Some of Brazil's legislators want justice.
COVID-19. The country has been hit especially hard, with over 600,000 people killed (potentially an undercount). And far-right President Jair Bolsonaro has been dismissive to say the least. He previously referred to the virus as a "little flu." And has consistently rejected measures like masks and social distancing. He claimed COVID-19 vaccines are linked to AIDS (they aren’t). So a Brazilian Senate committee spent six months investigating the gov’s pandemic response. Now, they are recommending Bolsonaro face multiple criminal charges, including crimes against humanity.
That's a big charge.
Legislators have receipts. The nearly 1,200-page report found that Bolsonaro let the virus wreak havoc in a failed attempt to reach herd immunity. And that his gov didn’t do enough to get COVID-19 vaccines into the country. On top of that, he even promoted unproven drug treatments (think: horse dewormer and an antimalarial drug). The report said that the gov was “deliberately exposing” the population to a virus that infected millions. It’s not just Bolsonaro who’s feeling the heat – dozens of other people (including three of his sons) could also be charged. Bolsonaro has rejected the findings, calling the panel’s work a “joke.”
The report went to Brazil’s prosecutor-general – who has 30 days to decide whether to pursue criminal charges. But don’t hold your breath. He was appointed by Bolsonaro himself. And a majority of the lower house – which has the power to vote on impeachment proceedings – is Team Bolsonaro, too, so charges are unlikely. In the meantime, the panel asked Brazil's Supreme Court to ban Bolsonaro from social media (sound familiar?). And is planning to send a copy of the report to the International Criminal Court in The Hague. That could mean trouble for Bolsonaro when he leaves office.
Brazil’s COVID-19 death toll is the highest in Latin America. And the second highest in the world (behind the US). Now, some lawmakers are looking at Bolsonaro as they pursue accountability.
What’s got lawmakers scrambling…
Paid family leave. Yesterday, Democrats' efforts to get national paid family leave in the next spending package pretty much failed. The US is one of a handful of countries – and the only rich country – to not offer national paid leave. Not even one day. While some countries get more than a year. Dems originally wanted 12 weeks...and brought it down to four as a way to appease Sen. Joe Manchin (D-WV) – a centrist and a key vote in the 50-50 Senate. But he isn’t budging and reportedly says expanding social programs “doesn't make sense.” Great.
What now?: Dems are left with two options: drop paid family leave to pass the less than $3.5 trillion budget that includes other things like child care. Or risk not passing anything at all and get back to the drawing board.
What’s saying ‘health is health is health’…
The CDC. This month, it added mood disorders to its list of conditions at risk for severe COVID-19. It’s no surprise that mental and physical health are linked. But the intersection with COVID-19 has reportedly been raising concerns for months. The virus has been tied to an alarming increase in depression and anxiety. Now, studies show a link in the opposite direction, too: that those with mood disorders like depression and schizophrenia are at an increased risk of severe COVID-19. In one study, people with schizophrenia were more likely to die from COVID-19, after the elderly. The news is especially concerning in the US, where over 19 million people had a depressive episode in 2019...and that was before the pandemic.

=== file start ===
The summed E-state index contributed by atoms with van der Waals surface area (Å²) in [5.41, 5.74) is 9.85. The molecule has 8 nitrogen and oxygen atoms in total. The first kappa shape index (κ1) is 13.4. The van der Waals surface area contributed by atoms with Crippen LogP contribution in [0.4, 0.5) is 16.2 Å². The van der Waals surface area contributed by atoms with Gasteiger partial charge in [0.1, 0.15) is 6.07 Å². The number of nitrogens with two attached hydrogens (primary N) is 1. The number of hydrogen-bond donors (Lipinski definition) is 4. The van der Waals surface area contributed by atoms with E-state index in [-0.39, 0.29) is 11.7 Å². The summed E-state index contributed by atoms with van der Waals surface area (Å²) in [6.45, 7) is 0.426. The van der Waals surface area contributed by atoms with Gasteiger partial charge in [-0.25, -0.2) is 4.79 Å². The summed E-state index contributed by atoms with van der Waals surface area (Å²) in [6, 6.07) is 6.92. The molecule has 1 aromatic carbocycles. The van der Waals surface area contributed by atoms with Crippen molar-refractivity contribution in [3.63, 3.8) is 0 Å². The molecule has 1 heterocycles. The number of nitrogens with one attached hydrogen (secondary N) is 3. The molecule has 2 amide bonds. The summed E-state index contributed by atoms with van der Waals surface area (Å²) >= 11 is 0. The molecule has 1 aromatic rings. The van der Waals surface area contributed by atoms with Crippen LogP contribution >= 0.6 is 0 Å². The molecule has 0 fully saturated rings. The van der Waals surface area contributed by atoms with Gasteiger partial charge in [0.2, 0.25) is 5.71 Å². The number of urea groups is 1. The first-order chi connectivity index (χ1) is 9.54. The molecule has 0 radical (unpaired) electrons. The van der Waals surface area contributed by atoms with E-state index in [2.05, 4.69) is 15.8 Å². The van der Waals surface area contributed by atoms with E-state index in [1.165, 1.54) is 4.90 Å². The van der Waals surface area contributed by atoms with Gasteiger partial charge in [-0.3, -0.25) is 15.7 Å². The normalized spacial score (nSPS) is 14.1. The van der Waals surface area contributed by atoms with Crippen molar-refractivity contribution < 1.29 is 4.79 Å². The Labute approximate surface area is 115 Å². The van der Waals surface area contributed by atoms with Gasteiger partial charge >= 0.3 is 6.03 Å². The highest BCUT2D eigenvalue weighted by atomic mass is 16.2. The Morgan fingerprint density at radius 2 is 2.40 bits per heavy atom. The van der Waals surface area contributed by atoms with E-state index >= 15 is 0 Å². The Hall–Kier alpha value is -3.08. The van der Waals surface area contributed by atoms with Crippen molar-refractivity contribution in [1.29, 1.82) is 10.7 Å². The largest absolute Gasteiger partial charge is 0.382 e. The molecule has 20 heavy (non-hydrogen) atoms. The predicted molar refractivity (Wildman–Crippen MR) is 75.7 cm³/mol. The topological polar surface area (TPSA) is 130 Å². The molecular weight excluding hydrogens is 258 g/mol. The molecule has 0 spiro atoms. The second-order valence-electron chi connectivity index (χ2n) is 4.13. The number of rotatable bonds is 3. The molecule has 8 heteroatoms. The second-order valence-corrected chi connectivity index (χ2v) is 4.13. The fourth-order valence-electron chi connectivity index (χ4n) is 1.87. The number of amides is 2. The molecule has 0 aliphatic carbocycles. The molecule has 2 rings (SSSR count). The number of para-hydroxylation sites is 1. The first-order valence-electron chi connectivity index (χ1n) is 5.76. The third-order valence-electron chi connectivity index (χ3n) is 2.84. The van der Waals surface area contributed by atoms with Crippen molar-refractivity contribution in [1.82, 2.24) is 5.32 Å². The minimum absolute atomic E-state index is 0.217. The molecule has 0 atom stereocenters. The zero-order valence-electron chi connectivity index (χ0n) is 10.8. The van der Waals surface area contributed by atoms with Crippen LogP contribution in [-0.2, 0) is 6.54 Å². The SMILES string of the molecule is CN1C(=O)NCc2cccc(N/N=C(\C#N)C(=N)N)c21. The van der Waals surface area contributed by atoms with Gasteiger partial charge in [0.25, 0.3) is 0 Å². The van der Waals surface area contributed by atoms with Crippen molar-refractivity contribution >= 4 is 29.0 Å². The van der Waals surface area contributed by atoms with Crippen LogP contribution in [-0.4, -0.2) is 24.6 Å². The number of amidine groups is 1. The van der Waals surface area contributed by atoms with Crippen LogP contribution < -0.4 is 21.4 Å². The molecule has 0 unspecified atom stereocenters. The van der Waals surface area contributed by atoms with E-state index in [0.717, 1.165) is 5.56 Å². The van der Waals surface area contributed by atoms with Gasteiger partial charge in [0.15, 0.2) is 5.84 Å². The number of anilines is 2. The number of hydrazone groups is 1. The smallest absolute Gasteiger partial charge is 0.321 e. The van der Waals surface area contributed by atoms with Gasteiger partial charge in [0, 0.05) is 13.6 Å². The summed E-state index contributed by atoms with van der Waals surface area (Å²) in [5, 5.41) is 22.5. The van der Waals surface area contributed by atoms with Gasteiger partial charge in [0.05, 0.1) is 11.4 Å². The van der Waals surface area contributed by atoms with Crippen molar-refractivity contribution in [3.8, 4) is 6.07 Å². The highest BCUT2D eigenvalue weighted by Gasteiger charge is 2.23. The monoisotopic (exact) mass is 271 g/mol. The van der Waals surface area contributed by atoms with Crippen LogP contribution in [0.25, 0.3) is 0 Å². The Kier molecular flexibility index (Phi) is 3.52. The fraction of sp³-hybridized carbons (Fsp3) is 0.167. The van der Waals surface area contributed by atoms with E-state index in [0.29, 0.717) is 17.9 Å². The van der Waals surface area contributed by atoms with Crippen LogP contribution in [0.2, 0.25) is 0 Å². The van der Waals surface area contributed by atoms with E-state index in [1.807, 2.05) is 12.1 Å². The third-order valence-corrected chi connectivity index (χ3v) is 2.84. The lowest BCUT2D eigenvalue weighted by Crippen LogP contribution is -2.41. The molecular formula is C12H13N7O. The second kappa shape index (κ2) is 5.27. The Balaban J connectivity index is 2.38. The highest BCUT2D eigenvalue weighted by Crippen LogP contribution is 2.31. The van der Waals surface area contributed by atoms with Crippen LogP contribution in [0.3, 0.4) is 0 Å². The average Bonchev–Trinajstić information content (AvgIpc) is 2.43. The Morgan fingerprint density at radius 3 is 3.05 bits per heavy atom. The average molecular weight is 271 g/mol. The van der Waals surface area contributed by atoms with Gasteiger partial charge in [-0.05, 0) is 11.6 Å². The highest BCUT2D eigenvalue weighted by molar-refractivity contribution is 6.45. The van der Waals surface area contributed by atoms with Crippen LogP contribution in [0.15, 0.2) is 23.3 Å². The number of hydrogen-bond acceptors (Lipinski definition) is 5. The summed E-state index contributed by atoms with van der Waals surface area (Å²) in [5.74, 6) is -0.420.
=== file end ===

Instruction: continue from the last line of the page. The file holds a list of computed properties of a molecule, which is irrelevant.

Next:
What do we do: The CDC says get vaccinated. Those with depression or other mood disorders – including bipolar disorder and schizophrenia – should also consider getting a booster shot. Here’s how to make it happen.
PS: There’s ways to protect your mental health during COVID-19. We’ve got tips.
Where tensions are high…
Sudan. The country’s prime minister has been released after being detained this week. Since 2019, PM Abdallah Hamdok has ruled in a power-sharing agreement between military and civilian leaders. The deal: a council of civilian and military leaders work together until elections can happen in 2022. But all that dissolved this week. On Monday, military leaders arrested Hamdok, declared a state of emergency, and took control of the country. The news launched a wave of protests and crackdowns, with seven reportedly killed and 140 injured after clashes with the army. After facing local and international pressure, military leaders agreed to release Hamdok. Now, military leaders say they plan to hold elections in July 2023.
What’s giving people options...
US passports. Yesterday, the State Dept issued its first passport with an “X” gender marker. The US is by no means the first country to give options beyond “M” or “F.” Australia, Canada, Nepal, and Pakistan beat Americans to it, to name a few. After an intersex activist initiated a legal battle in 2015, the US is finally catching up. Now, an estimated 5 million nonbinary and intersex Americans will have another option. The US envoy for LGBTQ+ rights says the change allows people to “live with greater dignity and respect.” The activist had another message: “never give up.”
Who's moving forward...
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